I am from Hong Kong, Not China

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Frances Hui, an Emerson College student is getting negative and at times threatening backlash from mainland Chinese students and others she’s encountered both in-person and online after penning an article for the college’s student newspaper titled, “I am from Hong Kong, not China.” 

The article was prompted after a mainland Chinese on board a bus in Boston asked, “Where are you from?”.

When she eventually replied “Hong Kong,” the man started to get aggressive, Hui recounted. He insisted that she should define herself as “from China” — which was handed control of the former British colony in 1997.

Hui’s piece published in late April on the website of the Emerson College newspaper, the Berkeley Beacon. It cited experiences of students like her from Hong Kong, Taiwan, Tibet and other places that have struggled to assert themselves against China. 

As an Asian-American psychotherapist specializing in multicultural issues and shame, what I see occurring here is the impact of China’s communistic propaganda impacting millions of Chinese regardless of where they live. These citizens may have a distorted understanding of history as the Chinese educational system has inundated them with a biased and false perspective of the historical struggles of countries that China refuses to acknowledge.  

In Hui’s case, she cites having a Taiwanese friend, who felt compelled to adopt a “Chinese” identity despite her love for Taiwan, too afraid to “fight over her identity” with her Chinese friends. For myself, I am also from Hong Kong and depending on who is asking and how much time I have, I may answer “Chinese” for brevity. But in instances when there is more space of understanding, I will explain my identity is tied to being native to Hong Kong and not China. This is not about ethnic superiority as some of Hui’s detractors have claimed.  If anything, mainland Chinese have often looked down on those of us from Hong Kong as Hong Kong is predominantly a Cantonese-speaking population where the language is often viewed as a “peasant” language.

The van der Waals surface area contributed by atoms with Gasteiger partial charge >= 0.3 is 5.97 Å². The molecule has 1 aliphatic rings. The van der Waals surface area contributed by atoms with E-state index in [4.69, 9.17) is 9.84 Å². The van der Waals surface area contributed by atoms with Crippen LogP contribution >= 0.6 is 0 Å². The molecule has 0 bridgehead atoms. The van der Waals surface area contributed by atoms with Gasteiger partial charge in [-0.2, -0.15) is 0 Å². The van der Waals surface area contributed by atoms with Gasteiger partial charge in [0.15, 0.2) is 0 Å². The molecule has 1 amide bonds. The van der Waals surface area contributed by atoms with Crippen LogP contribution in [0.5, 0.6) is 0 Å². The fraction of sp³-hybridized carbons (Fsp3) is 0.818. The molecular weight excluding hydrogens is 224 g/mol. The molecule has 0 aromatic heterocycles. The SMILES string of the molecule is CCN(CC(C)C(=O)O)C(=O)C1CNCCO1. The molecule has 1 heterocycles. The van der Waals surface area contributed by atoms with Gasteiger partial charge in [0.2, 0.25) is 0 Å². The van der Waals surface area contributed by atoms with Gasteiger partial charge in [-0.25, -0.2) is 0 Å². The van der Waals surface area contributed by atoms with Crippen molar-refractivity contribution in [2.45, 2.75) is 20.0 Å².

The controversy is similar to those who are from Okinawa or descendants of Okinawa. For example, most Westerners would view Okinawa as a part of Japan since Japan annexed the country in 1873.  If you ask anyone from Okinawa what is their identity, they may initially say “Japanese” as people may not be familiar with the cultural and political differences between the two. While officially part of Japan, it remains very unique in terms of culture, food, language, and its sense of identity.  

It’s the same for those of us who are from Hong Kong, Taiwan, Tibet or any other country that has been impacted by China politically, culturally, or socially. Regardless of a country’s legal status to the world, we know who we are and should have the freedom and respect to share our identity to others without fearing backlash from others.  In short, one’s identity belongs to the identity-bearer and should not be dictated by by an outsider.

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